Pane Pugliese

This Italian favorite is a soul-nourishing bread that crisp-crackles on the outside and melts in your mouth on the inside! Yes, it does need a little time (a little loving over three days), but it is truly a joyful experience to make and eat!

Pane Pugliese

  • Servings: Two boules (round loaves)
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Before You Start

You’ll need a starter for this recipe. (Make friends with people who have a working starter because every time they feed their starter, there’s extra to be tossed out or given to friends. You don’t need very much: a 1/4 cup to start with will do. If you don’t know anyone with starter, try making your own starter.

The Day Before

Remove 1/4 cup (57 g) starter from the fridge in the morning and feed it 57 g unchlorinated spring water and 57 g all-purpose flour.

Leave it lightly covered at room temperature all day.

12 hours later, discard all but 113 g (1/2 cup) of starter and feed it 113 g of all-purpose flour and 113 g spring water.

Cover it again and leave it overnight on your kitchen counter.

Day 1

In the morning, repeat the feeding you did the night before. (113/113/113). [Note: on Bread Day, I feed my starter between 7-8 a.m. and mix my bread 12-4 pm, but feel free to adjust the timing to your schedule. The important thing is that you mix your bread dough when your starter is active. This happens when it’s doubled in size and when a small spoonful of dough in a glass of water floats (usually 3-6 hours after feeding). Don’t wait too long after it’s doubled; if the dough begins to collapse, it won’t be as optimal.

An active starter will have doubled 3-6 hours after being fed and
will pass a “float test.”

Once it is active, measure out 200g (1-1/3 cups) of the starter and put it in a medium sized bowl.

[If you’re new to working with starter: Keep your leftover starter after you’ve measured out the 200 g for your bread. This is NOT discard but will be the base starter for future loaves. I’ve named mine ‘Betty White’! At this point, feed her one more time and let her hang out at room temperature for an hour to digest properly and then return her, covered, to the fridge. She can hang out in the fridge for a week or more then without daily feedings.]

Time to Make the Bread!!
12:00 pm
 Mix dough until it forms a shaggy ball:
2-1/2 cups (525 g) natural spring water at 80° F
1-1/3 cup (200 g) active starter
5-7/8 cups (700 g) bread flour

12:15 pm  Autolyse (rest) for 45 minutes. [An autolyse is the gentle mixing of the flour and water in a bread recipe, followed by a 20 to 60 minute rest period. After the rest, the remaining ingredients are added and the folding process begins. This simple pause allows for some rather magical changes to occur in your bread dough.] You’ll want to cover the bowl loosely with a tea towel for this stage.

1 pm Sprinkle 20 grams (3-1/2 tsp) Diamond Crystal kosher salt over dough. Pinch it into the dough to drive salt in (if using regular table salt, use 3 tsp).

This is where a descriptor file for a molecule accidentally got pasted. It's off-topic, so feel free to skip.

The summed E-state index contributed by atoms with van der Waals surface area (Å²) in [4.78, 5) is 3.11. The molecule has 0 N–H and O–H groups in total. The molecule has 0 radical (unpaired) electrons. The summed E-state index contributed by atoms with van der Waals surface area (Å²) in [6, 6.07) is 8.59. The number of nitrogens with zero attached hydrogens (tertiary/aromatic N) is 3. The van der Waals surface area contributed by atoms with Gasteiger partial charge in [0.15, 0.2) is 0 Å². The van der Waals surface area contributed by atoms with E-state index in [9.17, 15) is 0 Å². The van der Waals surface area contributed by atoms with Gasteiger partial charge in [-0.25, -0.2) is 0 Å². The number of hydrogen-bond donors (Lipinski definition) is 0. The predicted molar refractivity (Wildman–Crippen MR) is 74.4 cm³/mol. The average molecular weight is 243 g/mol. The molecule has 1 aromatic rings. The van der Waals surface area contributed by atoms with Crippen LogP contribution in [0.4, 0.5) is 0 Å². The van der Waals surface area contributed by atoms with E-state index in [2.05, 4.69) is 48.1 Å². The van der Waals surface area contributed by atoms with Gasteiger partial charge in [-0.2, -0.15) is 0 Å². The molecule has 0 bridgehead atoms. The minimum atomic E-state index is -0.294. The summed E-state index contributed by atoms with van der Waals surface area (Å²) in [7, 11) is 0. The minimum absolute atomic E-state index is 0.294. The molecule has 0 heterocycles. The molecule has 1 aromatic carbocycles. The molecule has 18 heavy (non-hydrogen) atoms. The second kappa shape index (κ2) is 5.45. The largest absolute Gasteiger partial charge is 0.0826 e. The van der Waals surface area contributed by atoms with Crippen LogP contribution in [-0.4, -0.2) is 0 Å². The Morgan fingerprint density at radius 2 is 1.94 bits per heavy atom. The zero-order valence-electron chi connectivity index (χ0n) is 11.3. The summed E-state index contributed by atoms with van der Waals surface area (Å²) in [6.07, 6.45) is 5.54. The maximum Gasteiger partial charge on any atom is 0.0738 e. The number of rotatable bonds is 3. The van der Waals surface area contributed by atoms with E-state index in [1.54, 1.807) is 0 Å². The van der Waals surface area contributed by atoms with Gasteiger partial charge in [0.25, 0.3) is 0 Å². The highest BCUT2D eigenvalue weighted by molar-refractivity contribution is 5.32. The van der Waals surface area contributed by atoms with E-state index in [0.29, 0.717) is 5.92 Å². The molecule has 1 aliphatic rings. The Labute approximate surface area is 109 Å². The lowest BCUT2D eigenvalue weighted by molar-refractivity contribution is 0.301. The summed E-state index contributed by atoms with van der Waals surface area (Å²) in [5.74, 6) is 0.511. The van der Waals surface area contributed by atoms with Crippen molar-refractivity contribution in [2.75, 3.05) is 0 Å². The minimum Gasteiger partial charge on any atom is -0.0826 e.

Add the salt after it’s initial rest (autolyse period)
Poke the salt into the dough and then use a pinching action with your fingers to work the salt thoroughly into the dough

Stretch and Fold* 4-5 times and let sit, uncovered, for 30 minutes. (See a demonstration of Stretch and Fold here:
1:30 pm              Repeat*
2:00 pm              Repeat*
2:30 pm              Repeat*
3:00 pm              Your dough should now stretch without breaking. Cover and bulk rise for 60 minutes at room temperature
4:00 pm              Cover bowl with plastic bag and put in fridge for 12-18 hours

Day 2

5-1/2-7-1/2 hours are needed before bread comes out of oven (depending on whether you do a 2 or 4 hour rest)

8 am
Remove bowl from fridge and let rise for two hours uncovered

10 am Release dough onto countertop, cut dough into two parts and shape each part into a round loaf

10:10 am Cover with tea towel and let rest for 30 minutes

10:40 am Flour two baskets liberally with rice flour (coat well). Gently stretch dough lengthwise. Then stretch dough from the side over 1/3 of the loaf. Repeat on other side. Then fold over from the top and then again from the bottom. Gently drop into basket, seam side up. Repeat with second loaf. Cover with a plastic bag and refrigerate for 2-4 hours.

Banneton baskets (bowls are also acceptable) should be lined with linen and dusted liberally with rice flour
After the stretch and fold, place the dough seam-side up into the linen-lined baskets

One Hour Before Baking

Preheat oven to 450°F (232°C) and place empty Dutch oven inside. (If you don’t own a Dutch oven, a lovely alternative is heating a pizza stone with a large round metal bowl upside down on it for an hour. When it’s time to bake, lift the bowl and slide the dough (on parchment) onto the pizza stone and cover it back up with the bowl.)

Baking Time!

Release one of the cold doughs onto parchment paper and score bread with sharp knife in a pattern of your choosing (not deeper than 1/4″).

Open oven, take lid off Dutch oven, carefully place dough (still on parchment paper) into it and place lid back on. Bake for 25 minutes, then remove lid (or bowl) and bake for another 20 minutes.

After 25 minutes, remove the lid. The finally baking time will add the color.
SO delicious!!

Remove loaf #1 and place on a cooling rack.

For the second loaf, return the Dutch oven (or bowl) to the oven for at least 15 minutes. When sufficiently hot, add the second dough (keep refrigerated until it’s time). Bake as with the first.

Recipe inspired by King Arthur Flour and Ken Forkish (Flour Water Salt Yeast)

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